Calculus (
Latin,
calculus, a small stone used for
counting) is a branch in
mathematics
focused on
limits,
functions,
derivatives,
integrals,
and
infinite series. This subject
constitutes a major part of modern mathematics education. It has
two major branches,
differential calculus and
integral
calculus, which are related by the
fundamental theorem of
calculus. Calculus is the study of change, in the same way that
geometry is the study of shape and
algebra is the study of operations and their
application to solving equations. A course in calculus is a gateway
to other, more advanced courses in mathematics devoted to the study
of functions and limits, broadly called
mathematical analysis. Calculus has
widespread applications in
science,
economics, and
engineering and can solve many problems for
which
algebra alone is
insufficient.
Historically, calculus was called "the calculus of
infinitesimals", or "
infinitesimal calculus". More
generally,
calculus (plural
calculi) may refer to
any method or system of calculation guided by the symbolic
manipulation of expressions. Some examples of other well-known
calculi are
propositional
calculus,
variational
calculus,
lambda calculus,
pi calculus and
join calculus.
History
Ancient
The ancient period introduced some of the ideas of
integral calculus, but does not seem to have
developed these ideas in a rigorous or systematic way. Calculating
volumes and areas, the basic function of integral calculus, can be
traced back to the
Egyptian
Moscow papyrus (c. 1820
BC), in which an Egyptian successfully calculated the
volume of a
pyramidal frustum.
From the school of
Greek
mathematics,
Eudoxus (c.
408−355 BC) used the
method of
exhaustion, which prefigures the concept of the limit, to
calculate areas and volumes while
Archimedes (c. 287−212 BC)
developed this idea
further, inventing
heuristics which
resemble integral calculus. The
method of exhaustion was later used in
China by
Liu
Hui in the 3rd century AD in order to find the area of a
circle. In the 5th century AD,
Zu
Chongzhi used what would later be called
Cavalieri's principle to find the
volume of a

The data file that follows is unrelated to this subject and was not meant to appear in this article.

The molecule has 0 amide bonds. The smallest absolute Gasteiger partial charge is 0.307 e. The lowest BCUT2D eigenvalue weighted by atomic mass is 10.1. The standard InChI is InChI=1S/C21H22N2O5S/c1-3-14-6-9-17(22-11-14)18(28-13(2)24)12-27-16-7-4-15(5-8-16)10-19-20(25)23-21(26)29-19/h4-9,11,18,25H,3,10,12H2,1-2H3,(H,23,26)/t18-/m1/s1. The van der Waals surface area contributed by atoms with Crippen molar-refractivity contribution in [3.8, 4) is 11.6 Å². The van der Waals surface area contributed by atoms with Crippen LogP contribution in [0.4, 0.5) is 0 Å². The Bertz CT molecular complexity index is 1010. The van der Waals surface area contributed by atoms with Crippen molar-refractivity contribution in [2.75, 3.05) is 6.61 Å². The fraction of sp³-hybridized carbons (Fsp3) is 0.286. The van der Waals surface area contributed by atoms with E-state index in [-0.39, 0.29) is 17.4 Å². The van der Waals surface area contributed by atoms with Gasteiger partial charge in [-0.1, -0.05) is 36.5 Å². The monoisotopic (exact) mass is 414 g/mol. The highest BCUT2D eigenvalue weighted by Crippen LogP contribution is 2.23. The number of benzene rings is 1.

sphere.
Medieval
Around AD 1000, the
Islamic mathematician Ibn al-Haytham (Alhacen) was the first to
derive the formula for the sum of the fourth powers of an
arithmetic progression, using a
method that is readily generalizable to finding the formula for the
sum of any higher integral powers, which he used to perform an
integration. In the 11th century, the Chinese
polymath Shen Kuo developed
'packing' equations that dealt with integration. In the 12th
century, the
Indian
mathematician,
Bhāskara II,
developed an early
derivative
representing infinitesimal change, and he described an early form
of
Rolle's theorem. Also in the 12th
century, the
Persian mathematician
Sharaf al-Dīn
al-Tūsī discovered the
derivative of
cubic polynomials, an important
result in differential calculus. In the 14th century,
Madhava of Sangamagrama, along with
other mathematician-astronomers of the
Kerala school of
astronomy and mathematics, described special cases of
Taylor series, which are treated in the text
Yuktibhasa.
Modern
In the modern period, independent discoveries relating to calculus
were being made in early 17th century
Japan, by mathematicians such as
Seki Kowa, who expanded upon the
method of exhaustion.
In Europe, the foundational work was a treatise due to
Bonaventura Cavalieri, who argued that
volumes and areas should be computed as the sums of the volumes and
areas of infinitesimal thin cross-sections. The ideas were similar
to Archimedes' in
The
Method, but this treatise was lost until the early part of the
twentieth century. Cavalieri's work was not well respected since
his methods can lead to erroneous results, and the infinitesimal